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Most landlords will require a security deposit to cover possible damage to the rental property or nonpayment of rent. If there is damage to the rental property when you move in, make a list of the problems, date it, and have your landlord sign the list so that you won’t be blamed for the damage. (This will also help you if you encounter delays in getting the damage repaired, see Repairs.) When you move out, make sure the apartment is clean and in good condition. Take photographs or make a videotape showing that it was in good condition when you moved out. This will be evidence for you if there is a dispute about your security deposit. Tenants generally are responsible for any damage they cause to the rental property but generally are not responsible for normal wear and tear (for instance, worn carpets or faded drapes).

When you move out, be sure to supply your landlord with your forwarding address, in writing. This allows you to collect double damages if the landlord wrongfully withholds your security deposit.

Amount of Security Deposits. Pennsylvania law regulates the amount of money a landlord may collect as a security deposit. Sometimes landlords will collect more money from you by requiring that you pay the first month’s rent, the last month’s rent, or both, in advance, as well as giving them a security deposit.

According to Pennsylvania law:

  • During the first year of the lease, the landlord can charge no more than two month’s rent as a security deposit.
  • During the second year of the lease, the landlord can charge no more than one month’s rent as a security deposit. Any amount in excess of one month’s rent must be returned to you.
  • During the third year of the lease, if your security deposit is over $100, the landlord must deposit it into an interest-bearing bank account and must inform you of the name and address of the bank where the account is located. At the end of the third year, the landlord must give you the interest earned on the account, minus a 1% handling charge.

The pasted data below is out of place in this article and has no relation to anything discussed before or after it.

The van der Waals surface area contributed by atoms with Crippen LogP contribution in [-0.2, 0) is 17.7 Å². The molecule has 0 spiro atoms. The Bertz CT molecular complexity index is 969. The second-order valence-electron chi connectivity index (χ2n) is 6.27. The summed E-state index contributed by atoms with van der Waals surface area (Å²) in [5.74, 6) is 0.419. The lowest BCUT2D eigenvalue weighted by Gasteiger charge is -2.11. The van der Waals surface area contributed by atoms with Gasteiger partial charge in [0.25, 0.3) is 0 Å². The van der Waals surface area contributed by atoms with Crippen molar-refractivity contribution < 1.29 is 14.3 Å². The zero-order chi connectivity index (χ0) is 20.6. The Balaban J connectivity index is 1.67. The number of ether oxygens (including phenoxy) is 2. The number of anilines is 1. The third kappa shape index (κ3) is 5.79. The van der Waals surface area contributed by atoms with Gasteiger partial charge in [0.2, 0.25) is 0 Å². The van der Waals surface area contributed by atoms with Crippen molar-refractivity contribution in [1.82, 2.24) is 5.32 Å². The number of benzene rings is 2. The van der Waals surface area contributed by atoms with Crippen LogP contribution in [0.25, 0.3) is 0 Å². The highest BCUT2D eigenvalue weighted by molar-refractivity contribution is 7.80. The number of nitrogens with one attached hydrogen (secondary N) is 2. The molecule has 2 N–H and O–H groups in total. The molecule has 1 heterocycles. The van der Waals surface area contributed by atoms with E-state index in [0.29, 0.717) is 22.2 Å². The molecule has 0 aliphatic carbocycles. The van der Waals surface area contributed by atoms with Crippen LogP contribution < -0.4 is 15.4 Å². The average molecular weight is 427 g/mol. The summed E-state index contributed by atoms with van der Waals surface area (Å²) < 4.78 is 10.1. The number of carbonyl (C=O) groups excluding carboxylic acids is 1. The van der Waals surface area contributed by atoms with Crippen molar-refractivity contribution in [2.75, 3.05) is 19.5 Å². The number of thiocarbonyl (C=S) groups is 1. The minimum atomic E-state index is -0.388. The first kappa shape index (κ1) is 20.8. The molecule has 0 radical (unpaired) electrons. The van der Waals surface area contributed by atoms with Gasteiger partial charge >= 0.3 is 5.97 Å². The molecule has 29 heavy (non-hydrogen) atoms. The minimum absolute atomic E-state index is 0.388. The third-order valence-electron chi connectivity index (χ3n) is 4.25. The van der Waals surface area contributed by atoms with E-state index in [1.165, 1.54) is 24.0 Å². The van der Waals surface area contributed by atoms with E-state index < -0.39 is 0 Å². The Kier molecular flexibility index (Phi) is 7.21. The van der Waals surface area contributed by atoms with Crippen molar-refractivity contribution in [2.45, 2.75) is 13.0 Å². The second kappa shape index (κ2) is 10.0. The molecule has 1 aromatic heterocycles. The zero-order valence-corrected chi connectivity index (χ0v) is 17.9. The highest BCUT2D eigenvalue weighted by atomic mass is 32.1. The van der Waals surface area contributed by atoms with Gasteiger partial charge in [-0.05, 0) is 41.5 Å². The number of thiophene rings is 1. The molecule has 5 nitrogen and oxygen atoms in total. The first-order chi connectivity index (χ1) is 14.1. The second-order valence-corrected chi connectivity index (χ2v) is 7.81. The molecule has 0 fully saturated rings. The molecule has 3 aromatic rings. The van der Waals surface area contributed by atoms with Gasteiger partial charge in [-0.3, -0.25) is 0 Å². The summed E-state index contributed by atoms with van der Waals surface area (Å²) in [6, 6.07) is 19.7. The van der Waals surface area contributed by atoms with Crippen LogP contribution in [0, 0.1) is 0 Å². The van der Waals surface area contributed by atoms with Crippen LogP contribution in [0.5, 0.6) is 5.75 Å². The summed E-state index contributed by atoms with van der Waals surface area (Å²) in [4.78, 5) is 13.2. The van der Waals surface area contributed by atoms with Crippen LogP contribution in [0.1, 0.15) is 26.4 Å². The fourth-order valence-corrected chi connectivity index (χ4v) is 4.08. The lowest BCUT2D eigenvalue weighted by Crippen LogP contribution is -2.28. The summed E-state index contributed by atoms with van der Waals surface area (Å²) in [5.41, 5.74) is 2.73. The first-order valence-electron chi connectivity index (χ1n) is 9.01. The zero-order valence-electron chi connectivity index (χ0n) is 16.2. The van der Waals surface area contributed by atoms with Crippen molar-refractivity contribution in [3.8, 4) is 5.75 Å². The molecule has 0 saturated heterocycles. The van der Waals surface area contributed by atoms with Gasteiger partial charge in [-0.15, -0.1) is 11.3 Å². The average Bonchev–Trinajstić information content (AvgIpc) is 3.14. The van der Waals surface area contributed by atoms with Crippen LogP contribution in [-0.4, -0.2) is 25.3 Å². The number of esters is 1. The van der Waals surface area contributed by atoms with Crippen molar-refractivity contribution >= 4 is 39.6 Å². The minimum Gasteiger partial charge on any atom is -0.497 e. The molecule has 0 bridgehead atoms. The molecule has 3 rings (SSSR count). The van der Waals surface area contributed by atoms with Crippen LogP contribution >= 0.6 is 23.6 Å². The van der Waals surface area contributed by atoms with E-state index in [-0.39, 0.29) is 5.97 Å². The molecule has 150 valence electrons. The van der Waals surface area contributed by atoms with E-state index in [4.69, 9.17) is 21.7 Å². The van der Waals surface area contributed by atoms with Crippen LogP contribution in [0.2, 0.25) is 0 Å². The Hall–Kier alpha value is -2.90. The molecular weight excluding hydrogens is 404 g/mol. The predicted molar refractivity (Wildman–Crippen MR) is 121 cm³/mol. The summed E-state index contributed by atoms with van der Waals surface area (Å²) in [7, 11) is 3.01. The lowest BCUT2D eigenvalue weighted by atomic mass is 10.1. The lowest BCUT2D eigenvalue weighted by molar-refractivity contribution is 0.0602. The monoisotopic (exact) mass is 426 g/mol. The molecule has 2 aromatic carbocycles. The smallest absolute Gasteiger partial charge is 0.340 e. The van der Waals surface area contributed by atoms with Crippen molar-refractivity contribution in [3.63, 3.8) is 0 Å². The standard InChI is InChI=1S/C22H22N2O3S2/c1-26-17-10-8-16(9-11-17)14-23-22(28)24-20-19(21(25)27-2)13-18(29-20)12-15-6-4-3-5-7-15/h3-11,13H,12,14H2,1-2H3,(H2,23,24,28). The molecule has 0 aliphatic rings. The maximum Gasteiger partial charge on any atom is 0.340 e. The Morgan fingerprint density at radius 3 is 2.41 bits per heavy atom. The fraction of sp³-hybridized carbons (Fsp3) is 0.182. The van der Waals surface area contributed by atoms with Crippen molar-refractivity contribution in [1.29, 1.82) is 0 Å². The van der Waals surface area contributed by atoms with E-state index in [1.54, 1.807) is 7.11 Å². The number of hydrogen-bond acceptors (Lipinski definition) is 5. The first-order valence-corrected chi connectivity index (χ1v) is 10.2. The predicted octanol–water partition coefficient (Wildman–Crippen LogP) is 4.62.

When the Security Must Be Returned. The landlord must return your security deposit to you within 30 days after the end of your lease. If the landlord deducts anything for damages, he must give you a written list of damages and return the balance of the deposit within the 30 days. If the landlord doesn’t give you the written list of damages within 30 days, he loses the right to keep any part of your deposit or to sue you for damage to the property.

Furthermore, if the landlord does not return the difference between your deposit and actual damages within 30 days, you can sue him to recover double the amount that he wrongfully withheld, providing you supplied him with a forwarding address in writing when you moved. If you have not provided a forwarding address in writing, you can still sue your landlord, but only for the original amount. You can sue your landlord in District Justice Court without the need to hire a lawyer.

If you owe rent, the landlord can keep all or part of the security deposit to cover the amount you owe. The landlord does not have to give you any special notice to do so. If your landlord believes that you owe him for unpaid rent or damages in excess of the security deposit, he can sue you to recover the rest.